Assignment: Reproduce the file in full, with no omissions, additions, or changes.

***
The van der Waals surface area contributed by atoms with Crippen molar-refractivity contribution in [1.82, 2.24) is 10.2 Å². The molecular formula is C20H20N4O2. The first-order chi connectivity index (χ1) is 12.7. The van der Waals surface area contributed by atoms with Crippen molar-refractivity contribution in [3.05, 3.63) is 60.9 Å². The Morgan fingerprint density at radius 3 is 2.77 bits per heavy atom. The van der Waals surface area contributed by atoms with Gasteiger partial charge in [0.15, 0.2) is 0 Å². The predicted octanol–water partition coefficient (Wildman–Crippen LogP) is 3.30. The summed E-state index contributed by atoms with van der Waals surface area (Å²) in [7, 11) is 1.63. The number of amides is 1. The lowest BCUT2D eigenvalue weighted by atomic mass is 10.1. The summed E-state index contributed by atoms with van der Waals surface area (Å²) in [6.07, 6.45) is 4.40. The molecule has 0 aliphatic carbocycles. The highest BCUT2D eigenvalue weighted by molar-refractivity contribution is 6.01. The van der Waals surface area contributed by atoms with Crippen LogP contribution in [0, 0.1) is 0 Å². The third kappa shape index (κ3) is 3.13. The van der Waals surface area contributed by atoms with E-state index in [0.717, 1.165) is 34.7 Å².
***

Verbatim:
The van der Waals surface area contributed by atoms with Crippen molar-refractivity contribution in [1.82, 2.24) is 10.2 Å². The molecular formula is C20H20N4O2. The first-order chi connectivity index (χ1) is 12.7. The van der Waals surface area contributed by atoms with Crippen molar-refractivity contribution in [3.05, 3.63) is 60.9 Å². The Morgan fingerprint density at radius 3 is 2.77 bits per heavy atom. The van der Waals surface area contributed by atoms with Gasteiger partial charge in [0.15, 0.2) is 0 Å². The predicted octanol–water partition coefficient (Wildman–Crippen LogP) is 3.30. The summed E-state index contributed by atoms with van der Waals surface area (Å²) in [7, 11) is 1.63. The number of amides is 1. The lowest BCUT2D eigenvalue weighted by atomic mass is 10.1. The summed E-state index contributed by atoms with van der Waals surface area (Å²) in [6.07, 6.45) is 4.40. The molecule has 0 aliphatic carbocycles. The highest BCUT2D eigenvalue weighted by molar-refractivity contribution is 6.01. The van der Waals surface area contributed by atoms with Crippen LogP contribution in [0, 0.1) is 0 Å². The third kappa shape index (κ3) is 3.13. The van der Waals surface area contributed by atoms with E-state index in [0.717, 1.165) is 34.7 Å².